Today I’d like to go over another 3 quick tasks that site owners can do to check for technical SEO flaws on their website. These tasks can be done in addition to the other 3 I had recommended in my original SEO Monday post on February 13th.
The first task to complete is a very easy one, and it simply involves checking your domain for both the www version and non-www version. In addition, some sites may also have an index.html version so it helpful to check for all 4 of these URLs at once. The reason this causes a problem in addition to the potential duplication issues is that links pointing to multiple versions of a page can be split up diluting the overall link value. In this example, let’s assume you had 20 links total, split evenlyamong the 4 variations of the homepage. Google would see this as 4 different pages having 5 links each.
The solution for this is to make sure all variations resolve to only one version of the domain, which in this example is the www version. By canonicalizing these other versions to one URL, not only do you prevent duplicate pages from appearing in the index, but you can also then direct all links to one page, getting the most value from them. In the earlier example of 20 links split evenly among the 4 versions, redirecting all to the homepage now ensures all 20 links go to the one page.
The next task is checking the total number of indexed pages in Google versus the total number of pages on your site. As a webmaster or site owner, you should have a fairly good estimate of the total number of pages that live on your domain. With this number in mind, run a site command for your site in Google to check the total number of indexed pages. In this example I searched using Amazon and found 414 million pages are indexed. But what if Amazon has 800 million total pages???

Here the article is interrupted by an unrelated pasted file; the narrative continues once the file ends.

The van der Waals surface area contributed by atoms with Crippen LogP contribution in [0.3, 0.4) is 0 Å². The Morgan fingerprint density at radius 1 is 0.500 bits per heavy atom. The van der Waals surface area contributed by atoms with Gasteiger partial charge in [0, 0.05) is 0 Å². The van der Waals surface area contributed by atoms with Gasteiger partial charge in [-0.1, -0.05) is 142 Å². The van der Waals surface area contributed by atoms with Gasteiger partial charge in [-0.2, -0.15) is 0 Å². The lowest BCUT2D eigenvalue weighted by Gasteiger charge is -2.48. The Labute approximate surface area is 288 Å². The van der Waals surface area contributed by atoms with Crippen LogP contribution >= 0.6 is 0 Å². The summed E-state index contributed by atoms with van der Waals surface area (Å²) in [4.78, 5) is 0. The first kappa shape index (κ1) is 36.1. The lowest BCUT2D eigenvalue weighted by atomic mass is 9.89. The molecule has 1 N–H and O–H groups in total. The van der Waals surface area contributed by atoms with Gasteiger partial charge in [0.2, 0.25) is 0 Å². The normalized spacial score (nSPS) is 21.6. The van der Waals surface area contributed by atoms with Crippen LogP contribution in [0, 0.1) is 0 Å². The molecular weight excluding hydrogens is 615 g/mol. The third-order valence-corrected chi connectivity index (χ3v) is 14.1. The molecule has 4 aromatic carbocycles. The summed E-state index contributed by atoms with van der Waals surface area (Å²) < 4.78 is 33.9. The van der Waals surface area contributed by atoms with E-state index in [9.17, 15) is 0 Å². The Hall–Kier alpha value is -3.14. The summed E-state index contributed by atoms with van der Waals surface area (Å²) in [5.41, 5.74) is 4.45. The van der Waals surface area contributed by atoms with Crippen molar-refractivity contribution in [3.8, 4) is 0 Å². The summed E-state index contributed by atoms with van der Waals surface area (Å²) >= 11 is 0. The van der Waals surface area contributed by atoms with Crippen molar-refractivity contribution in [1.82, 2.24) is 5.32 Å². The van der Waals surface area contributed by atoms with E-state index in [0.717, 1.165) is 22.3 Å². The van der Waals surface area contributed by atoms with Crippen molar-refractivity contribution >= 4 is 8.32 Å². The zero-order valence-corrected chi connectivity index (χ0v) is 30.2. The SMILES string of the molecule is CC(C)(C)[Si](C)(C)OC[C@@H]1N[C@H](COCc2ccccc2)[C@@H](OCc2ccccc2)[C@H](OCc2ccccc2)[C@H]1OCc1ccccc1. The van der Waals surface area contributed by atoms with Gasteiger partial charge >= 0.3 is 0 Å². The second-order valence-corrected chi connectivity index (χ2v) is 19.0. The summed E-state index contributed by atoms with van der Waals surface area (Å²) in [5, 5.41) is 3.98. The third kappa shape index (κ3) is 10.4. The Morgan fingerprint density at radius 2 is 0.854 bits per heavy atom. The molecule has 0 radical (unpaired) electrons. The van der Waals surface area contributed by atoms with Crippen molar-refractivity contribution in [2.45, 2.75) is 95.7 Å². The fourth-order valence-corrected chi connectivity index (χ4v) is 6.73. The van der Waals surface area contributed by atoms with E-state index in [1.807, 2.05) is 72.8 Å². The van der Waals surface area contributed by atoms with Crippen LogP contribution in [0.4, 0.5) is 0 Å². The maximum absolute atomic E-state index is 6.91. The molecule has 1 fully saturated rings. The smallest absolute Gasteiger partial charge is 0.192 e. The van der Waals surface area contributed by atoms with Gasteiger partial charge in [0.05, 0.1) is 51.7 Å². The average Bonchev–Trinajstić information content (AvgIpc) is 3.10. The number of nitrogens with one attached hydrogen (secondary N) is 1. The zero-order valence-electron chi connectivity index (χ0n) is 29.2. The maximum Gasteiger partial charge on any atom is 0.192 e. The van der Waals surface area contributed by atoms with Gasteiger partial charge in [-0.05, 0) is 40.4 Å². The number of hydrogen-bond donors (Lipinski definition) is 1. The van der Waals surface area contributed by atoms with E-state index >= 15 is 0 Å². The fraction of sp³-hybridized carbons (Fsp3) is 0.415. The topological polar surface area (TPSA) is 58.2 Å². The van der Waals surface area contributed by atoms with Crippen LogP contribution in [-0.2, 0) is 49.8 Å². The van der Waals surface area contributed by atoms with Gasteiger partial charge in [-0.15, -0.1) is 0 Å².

If there is a huge difference in the number of pages on your site to the indexed pages in Google, this indicates indexing issues are occuring. Are there “orphan pages” on your site that aren’t linked to by the sitemap or any other pages, therefore making it impossible for Google to find? Are there other low quality pages with duplicate content or that are buried too deep within your site structure? Looking at various indexing factors like these can help you identify and resolve any indexing issues that may be occuring.
Finally, you can check for duplicate pages that are indexed caused by parameters on your site, as shown on the slide. In this example, session ID’s are causing the same page to be indexed multiple times. This type of issue can be resolved by using canonical tags on your pages or by controlling parameters in Webmaster Tools.